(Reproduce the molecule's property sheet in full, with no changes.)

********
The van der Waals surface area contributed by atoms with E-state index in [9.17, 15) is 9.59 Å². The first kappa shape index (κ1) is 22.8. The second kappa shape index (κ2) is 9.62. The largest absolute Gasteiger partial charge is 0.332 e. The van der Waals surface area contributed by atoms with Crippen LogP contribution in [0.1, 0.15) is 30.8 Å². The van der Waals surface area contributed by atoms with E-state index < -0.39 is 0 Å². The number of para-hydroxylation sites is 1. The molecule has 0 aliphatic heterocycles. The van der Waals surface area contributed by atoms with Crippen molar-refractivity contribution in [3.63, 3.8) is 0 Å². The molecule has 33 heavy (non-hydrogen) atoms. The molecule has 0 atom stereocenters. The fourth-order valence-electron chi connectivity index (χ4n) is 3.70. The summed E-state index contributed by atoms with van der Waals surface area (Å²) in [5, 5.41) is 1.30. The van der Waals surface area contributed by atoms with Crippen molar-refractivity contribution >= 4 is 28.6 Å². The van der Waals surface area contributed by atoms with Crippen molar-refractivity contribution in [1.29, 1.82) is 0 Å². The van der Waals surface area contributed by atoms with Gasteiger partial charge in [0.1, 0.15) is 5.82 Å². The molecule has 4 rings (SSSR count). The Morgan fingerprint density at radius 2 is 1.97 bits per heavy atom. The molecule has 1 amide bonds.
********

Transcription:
The van der Waals surface area contributed by atoms with E-state index in [9.17, 15) is 9.59 Å². The first kappa shape index (κ1) is 22.8. The second kappa shape index (κ2) is 9.62. The largest absolute Gasteiger partial charge is 0.332 e. The van der Waals surface area contributed by atoms with Crippen LogP contribution in [0.1, 0.15) is 30.8 Å². The van der Waals surface area contributed by atoms with E-state index < -0.39 is 0 Å². The number of para-hydroxylation sites is 1. The molecule has 0 aliphatic heterocycles. The van der Waals surface area contributed by atoms with Crippen molar-refractivity contribution in [3.63, 3.8) is 0 Å². The molecule has 33 heavy (non-hydrogen) atoms. The molecule has 0 atom stereocenters. The fourth-order valence-electron chi connectivity index (χ4n) is 3.70. The summed E-state index contributed by atoms with van der Waals surface area (Å²) in [5, 5.41) is 1.30. The van der Waals surface area contributed by atoms with Crippen molar-refractivity contribution >= 4 is 28.6 Å². The van der Waals surface area contributed by atoms with Crippen molar-refractivity contribution in [1.29, 1.82) is 0 Å². The van der Waals surface area contributed by atoms with Gasteiger partial charge in [0.1, 0.15) is 5.82 Å². The molecule has 4 rings (SSSR count). The Morgan fingerprint density at radius 2 is 1.97 bits per heavy atom. The molecule has 1 amide bonds.